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Cleaning out a drawer this week, I found a card with big, gold letters.

Because you’re my mom, I’ll always have a special reason to believe in the goodness of God.

A very mature sentiment, but I couldn’t remember having received it recently from either of my grown kids.  Curious, I looked inside and found the familiar, but almost forgotten scrawl of my precious little ones.

My heart welled, and my eyes stung.  Alone, I held the card to my heart for a moment.

My kids hadn’t picked the card.  I knew that.  They couldn’t have.  At the time it was given, they had no frame of reference for the sentiment expressed.

But my husband did.

Seeing who I tried to be and what I tried to do for our little family, my husband had loved and appreciated me and coached our kids to do the same.  Oh, I’m sure the kids meant what they wrote, but, in a sense, their scrawl was actually a gift from his heart.

Having been a minister’s wife for almost 25 years now, I understand the strain ministers and their families experience during the holiday season.  Sure, the schedule is tough, and you sometimes wonder whether there will ever come a day you can just focus on you and yours, but it’s more than that.  It’s a yearning to see people grow to maturity in their faith and offer our gracious Heavenly Father the worship He’s due with sincere and grateful hearts because you know Who He is and what He’s done.  You love Him.

Sometimes, it happens—at least, you think it does—and your spirit soars.  In those moments, every sacrifice you and your family made in obedience is worth it because you feel sure His heart must be blessed.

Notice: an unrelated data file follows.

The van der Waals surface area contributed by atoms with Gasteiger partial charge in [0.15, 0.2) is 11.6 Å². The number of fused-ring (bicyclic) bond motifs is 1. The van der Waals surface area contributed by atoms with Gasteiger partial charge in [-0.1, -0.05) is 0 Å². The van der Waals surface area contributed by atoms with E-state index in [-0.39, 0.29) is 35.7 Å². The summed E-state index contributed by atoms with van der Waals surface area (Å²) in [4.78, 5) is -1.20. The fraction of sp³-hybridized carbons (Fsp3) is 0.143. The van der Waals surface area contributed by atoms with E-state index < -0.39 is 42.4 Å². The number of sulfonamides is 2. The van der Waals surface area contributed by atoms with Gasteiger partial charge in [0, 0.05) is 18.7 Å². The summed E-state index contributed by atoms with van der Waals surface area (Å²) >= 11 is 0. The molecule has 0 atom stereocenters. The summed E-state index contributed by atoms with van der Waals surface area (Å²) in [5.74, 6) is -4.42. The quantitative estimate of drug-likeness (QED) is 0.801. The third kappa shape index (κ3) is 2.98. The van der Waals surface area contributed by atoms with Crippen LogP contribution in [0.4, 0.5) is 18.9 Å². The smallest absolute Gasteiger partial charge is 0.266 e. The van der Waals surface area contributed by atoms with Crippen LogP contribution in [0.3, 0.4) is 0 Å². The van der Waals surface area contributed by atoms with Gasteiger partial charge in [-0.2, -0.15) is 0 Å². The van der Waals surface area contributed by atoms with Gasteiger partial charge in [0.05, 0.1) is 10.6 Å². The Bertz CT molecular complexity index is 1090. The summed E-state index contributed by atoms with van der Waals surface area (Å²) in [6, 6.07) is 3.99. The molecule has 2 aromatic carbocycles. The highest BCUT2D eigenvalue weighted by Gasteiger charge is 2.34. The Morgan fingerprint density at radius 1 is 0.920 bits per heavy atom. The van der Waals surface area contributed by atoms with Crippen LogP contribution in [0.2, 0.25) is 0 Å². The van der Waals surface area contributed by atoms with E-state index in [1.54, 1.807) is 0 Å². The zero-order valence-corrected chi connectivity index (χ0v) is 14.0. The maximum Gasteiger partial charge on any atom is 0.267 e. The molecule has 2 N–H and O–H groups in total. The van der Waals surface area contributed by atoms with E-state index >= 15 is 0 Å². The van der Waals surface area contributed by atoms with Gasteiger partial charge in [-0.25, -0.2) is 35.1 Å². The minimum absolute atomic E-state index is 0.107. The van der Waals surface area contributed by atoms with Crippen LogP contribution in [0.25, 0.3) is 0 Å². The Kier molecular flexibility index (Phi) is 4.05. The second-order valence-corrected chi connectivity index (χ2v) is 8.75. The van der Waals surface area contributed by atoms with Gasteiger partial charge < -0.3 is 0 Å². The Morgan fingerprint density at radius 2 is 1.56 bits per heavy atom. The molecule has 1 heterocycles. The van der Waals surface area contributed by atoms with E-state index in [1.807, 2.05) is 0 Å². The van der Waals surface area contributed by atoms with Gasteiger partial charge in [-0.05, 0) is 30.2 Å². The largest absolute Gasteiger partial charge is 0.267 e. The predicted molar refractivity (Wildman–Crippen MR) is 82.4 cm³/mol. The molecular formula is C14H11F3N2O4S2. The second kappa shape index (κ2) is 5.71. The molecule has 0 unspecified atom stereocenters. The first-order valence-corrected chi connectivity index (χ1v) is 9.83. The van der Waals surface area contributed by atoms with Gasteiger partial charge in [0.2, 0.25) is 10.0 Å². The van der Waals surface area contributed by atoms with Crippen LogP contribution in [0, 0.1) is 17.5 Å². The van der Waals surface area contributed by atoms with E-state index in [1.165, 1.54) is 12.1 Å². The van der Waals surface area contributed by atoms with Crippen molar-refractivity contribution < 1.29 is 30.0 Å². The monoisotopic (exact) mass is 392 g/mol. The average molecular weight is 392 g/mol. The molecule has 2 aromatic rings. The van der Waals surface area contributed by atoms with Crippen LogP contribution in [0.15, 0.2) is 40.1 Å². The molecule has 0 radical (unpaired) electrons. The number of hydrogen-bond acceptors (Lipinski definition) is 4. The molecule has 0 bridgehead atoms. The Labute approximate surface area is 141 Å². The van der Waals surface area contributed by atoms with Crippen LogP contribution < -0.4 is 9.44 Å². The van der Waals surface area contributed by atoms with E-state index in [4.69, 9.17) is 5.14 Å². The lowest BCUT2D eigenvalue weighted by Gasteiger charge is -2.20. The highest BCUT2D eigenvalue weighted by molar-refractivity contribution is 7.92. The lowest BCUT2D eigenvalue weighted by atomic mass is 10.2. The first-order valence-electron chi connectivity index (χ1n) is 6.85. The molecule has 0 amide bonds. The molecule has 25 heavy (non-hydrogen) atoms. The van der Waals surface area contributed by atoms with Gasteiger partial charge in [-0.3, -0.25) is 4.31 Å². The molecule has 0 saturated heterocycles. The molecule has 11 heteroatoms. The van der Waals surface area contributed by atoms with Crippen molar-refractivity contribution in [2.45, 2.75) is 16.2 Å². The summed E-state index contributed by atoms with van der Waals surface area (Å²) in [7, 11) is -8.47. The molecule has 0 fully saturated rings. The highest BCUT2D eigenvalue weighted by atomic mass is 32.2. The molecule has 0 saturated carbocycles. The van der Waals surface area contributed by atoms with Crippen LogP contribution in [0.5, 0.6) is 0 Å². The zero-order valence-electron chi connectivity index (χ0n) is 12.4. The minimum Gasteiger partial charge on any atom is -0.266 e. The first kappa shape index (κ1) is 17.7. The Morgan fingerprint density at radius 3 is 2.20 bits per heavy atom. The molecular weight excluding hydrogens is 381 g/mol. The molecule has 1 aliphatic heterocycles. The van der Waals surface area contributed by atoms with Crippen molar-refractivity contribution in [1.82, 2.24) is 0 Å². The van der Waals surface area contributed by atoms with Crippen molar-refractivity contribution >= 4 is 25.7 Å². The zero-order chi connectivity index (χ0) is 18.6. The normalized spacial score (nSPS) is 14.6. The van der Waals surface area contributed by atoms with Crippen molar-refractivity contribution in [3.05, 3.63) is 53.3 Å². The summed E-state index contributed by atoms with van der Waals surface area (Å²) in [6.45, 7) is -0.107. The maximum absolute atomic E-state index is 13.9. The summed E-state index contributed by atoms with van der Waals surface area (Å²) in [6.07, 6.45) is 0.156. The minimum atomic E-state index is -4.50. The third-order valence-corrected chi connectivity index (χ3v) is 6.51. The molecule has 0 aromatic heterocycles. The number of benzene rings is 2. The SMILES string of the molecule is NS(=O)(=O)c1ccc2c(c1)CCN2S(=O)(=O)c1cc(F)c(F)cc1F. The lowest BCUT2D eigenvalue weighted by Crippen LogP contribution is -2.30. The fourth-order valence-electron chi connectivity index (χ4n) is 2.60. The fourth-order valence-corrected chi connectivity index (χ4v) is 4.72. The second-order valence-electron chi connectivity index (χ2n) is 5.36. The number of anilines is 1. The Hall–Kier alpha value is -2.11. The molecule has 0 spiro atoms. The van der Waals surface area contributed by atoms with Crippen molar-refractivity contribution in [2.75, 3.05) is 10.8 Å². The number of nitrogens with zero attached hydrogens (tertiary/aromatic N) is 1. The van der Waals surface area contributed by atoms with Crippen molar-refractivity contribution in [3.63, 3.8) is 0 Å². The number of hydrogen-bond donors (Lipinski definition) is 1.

Sometimes, though, it doesn’t.  Low attendance, apathetic stares and lackluster participation, whatever the underlying causes may be, break your heart and sink it to the pit of your stomach.  In those moments, you weigh the results of your efforts against what they cost and wonder whether or not you chose wisely.

You did.

Rest assured, your people will come around in due time, maybe not when you want them to, but they will.  Remember, transformation is the Holy Spirit’s job, not yours, and He’ll get them where they need to be when it’s time for them to be there (Phil. 1:6).

In the meantime, take heart.  God knows the dust we’re made of, and He doesn’t expect perfection (Ps. 103:14).  God of the Harvest, He doesn’t even expect results (1 Cor. 3:7).

Truth?  When all is said and done, it won’t really matter how many people attended your Thanksgiving meal, how many shoeboxes and angels were taken, or how ‘alive’ your living Christmas tree actually felt.  All that will really matter is whether or not you led your people the way God told you to lead them.

To obey the Father is to love Him (1 John 5:3).  Do this and He will be blessed, despite any melee or mess.